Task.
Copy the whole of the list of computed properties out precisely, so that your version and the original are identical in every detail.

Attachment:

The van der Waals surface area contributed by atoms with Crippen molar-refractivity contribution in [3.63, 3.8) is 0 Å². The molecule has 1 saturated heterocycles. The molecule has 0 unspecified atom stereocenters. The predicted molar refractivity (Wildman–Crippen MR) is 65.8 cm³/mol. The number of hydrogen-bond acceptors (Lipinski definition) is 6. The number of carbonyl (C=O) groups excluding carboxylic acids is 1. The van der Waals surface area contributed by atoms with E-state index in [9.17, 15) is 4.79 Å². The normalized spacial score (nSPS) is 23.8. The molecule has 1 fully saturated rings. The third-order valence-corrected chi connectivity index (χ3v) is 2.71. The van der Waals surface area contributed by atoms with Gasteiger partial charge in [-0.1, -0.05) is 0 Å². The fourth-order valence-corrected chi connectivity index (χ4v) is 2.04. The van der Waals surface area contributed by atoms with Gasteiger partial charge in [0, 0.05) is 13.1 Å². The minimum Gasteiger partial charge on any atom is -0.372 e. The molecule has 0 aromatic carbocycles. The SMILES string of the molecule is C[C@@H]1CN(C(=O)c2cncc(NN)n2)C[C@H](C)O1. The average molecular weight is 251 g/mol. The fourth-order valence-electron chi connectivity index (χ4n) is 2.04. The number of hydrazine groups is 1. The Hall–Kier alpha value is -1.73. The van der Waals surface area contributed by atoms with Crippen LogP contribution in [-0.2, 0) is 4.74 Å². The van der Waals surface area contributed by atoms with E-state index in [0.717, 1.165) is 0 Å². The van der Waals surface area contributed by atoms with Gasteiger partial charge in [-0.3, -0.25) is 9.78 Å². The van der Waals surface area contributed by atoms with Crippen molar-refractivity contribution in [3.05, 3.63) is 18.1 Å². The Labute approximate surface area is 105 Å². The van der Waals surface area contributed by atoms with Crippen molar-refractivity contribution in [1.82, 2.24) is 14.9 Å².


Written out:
The van der Waals surface area contributed by atoms with Crippen molar-refractivity contribution in [3.63, 3.8) is 0 Å². The molecule has 1 saturated heterocycles. The molecule has 0 unspecified atom stereocenters. The predicted molar refractivity (Wildman–Crippen MR) is 65.8 cm³/mol. The number of hydrogen-bond acceptors (Lipinski definition) is 6. The number of carbonyl (C=O) groups excluding carboxylic acids is 1. The van der Waals surface area contributed by atoms with E-state index in [9.17, 15) is 4.79 Å². The normalized spacial score (nSPS) is 23.8. The molecule has 1 fully saturated rings. The third-order valence-corrected chi connectivity index (χ3v) is 2.71. The van der Waals surface area contributed by atoms with Gasteiger partial charge in [-0.1, -0.05) is 0 Å². The fourth-order valence-corrected chi connectivity index (χ4v) is 2.04. The van der Waals surface area contributed by atoms with Gasteiger partial charge in [0, 0.05) is 13.1 Å². The minimum Gasteiger partial charge on any atom is -0.372 e. The molecule has 0 aromatic carbocycles. The SMILES string of the molecule is C[C@@H]1CN(C(=O)c2cncc(NN)n2)C[C@H](C)O1. The average molecular weight is 251 g/mol. The fourth-order valence-electron chi connectivity index (χ4n) is 2.04. The number of hydrazine groups is 1. The Hall–Kier alpha value is -1.73. The van der Waals surface area contributed by atoms with Crippen LogP contribution in [-0.2, 0) is 4.74 Å². The van der Waals surface area contributed by atoms with E-state index in [0.717, 1.165) is 0 Å². The van der Waals surface area contributed by atoms with Gasteiger partial charge in [-0.3, -0.25) is 9.78 Å². The van der Waals surface area contributed by atoms with Crippen molar-refractivity contribution in [3.05, 3.63) is 18.1 Å². The Labute approximate surface area is 105 Å². The van der Waals surface area contributed by atoms with Crippen molar-refractivity contribution in [1.82, 2.24) is 14.9 Å².